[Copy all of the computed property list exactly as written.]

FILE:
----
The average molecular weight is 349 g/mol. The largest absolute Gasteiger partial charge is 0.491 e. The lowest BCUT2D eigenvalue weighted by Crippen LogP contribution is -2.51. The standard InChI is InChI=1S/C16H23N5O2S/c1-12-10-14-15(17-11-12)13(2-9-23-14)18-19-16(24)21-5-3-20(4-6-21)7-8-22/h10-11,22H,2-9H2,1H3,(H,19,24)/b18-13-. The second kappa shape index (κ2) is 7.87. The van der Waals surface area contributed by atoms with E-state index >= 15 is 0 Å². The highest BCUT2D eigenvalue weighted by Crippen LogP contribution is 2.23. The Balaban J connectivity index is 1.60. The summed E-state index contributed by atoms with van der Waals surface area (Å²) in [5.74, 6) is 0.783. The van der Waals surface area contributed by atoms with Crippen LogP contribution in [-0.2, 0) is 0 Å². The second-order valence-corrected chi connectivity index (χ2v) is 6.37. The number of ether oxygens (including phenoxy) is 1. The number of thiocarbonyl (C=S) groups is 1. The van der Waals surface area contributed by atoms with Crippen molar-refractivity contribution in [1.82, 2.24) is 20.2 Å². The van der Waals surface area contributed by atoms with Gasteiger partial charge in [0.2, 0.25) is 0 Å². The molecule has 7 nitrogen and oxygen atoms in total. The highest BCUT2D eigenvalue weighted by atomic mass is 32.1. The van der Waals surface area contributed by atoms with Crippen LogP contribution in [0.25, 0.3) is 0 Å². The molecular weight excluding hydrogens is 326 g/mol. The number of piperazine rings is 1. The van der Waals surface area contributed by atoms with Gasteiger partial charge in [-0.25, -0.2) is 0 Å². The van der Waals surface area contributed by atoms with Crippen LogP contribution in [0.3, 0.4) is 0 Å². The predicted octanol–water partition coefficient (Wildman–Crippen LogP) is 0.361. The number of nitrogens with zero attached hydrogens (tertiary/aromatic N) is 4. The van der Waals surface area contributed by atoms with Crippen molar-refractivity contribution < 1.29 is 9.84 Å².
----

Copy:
The average molecular weight is 349 g/mol. The largest absolute Gasteiger partial charge is 0.491 e. The lowest BCUT2D eigenvalue weighted by Crippen LogP contribution is -2.51. The standard InChI is InChI=1S/C16H23N5O2S/c1-12-10-14-15(17-11-12)13(2-9-23-14)18-19-16(24)21-5-3-20(4-6-21)7-8-22/h10-11,22H,2-9H2,1H3,(H,19,24)/b18-13-. The second kappa shape index (κ2) is 7.87. The van der Waals surface area contributed by atoms with E-state index >= 15 is 0 Å². The highest BCUT2D eigenvalue weighted by Crippen LogP contribution is 2.23. The Balaban J connectivity index is 1.60. The summed E-state index contributed by atoms with van der Waals surface area (Å²) in [5.74, 6) is 0.783. The van der Waals surface area contributed by atoms with Crippen LogP contribution in [-0.2, 0) is 0 Å². The second-order valence-corrected chi connectivity index (χ2v) is 6.37. The number of ether oxygens (including phenoxy) is 1. The number of thiocarbonyl (C=S) groups is 1. The van der Waals surface area contributed by atoms with Crippen molar-refractivity contribution in [1.82, 2.24) is 20.2 Å². The van der Waals surface area contributed by atoms with Gasteiger partial charge in [0.2, 0.25) is 0 Å². The molecule has 7 nitrogen and oxygen atoms in total. The highest BCUT2D eigenvalue weighted by atomic mass is 32.1. The van der Waals surface area contributed by atoms with Crippen LogP contribution in [0.25, 0.3) is 0 Å². The molecular weight excluding hydrogens is 326 g/mol. The number of piperazine rings is 1. The van der Waals surface area contributed by atoms with Gasteiger partial charge in [-0.25, -0.2) is 0 Å². The van der Waals surface area contributed by atoms with Crippen LogP contribution in [0.3, 0.4) is 0 Å². The predicted octanol–water partition coefficient (Wildman–Crippen LogP) is 0.361. The number of nitrogens with zero attached hydrogens (tertiary/aromatic N) is 4. The van der Waals surface area contributed by atoms with Crippen molar-refractivity contribution < 1.29 is 9.84 Å².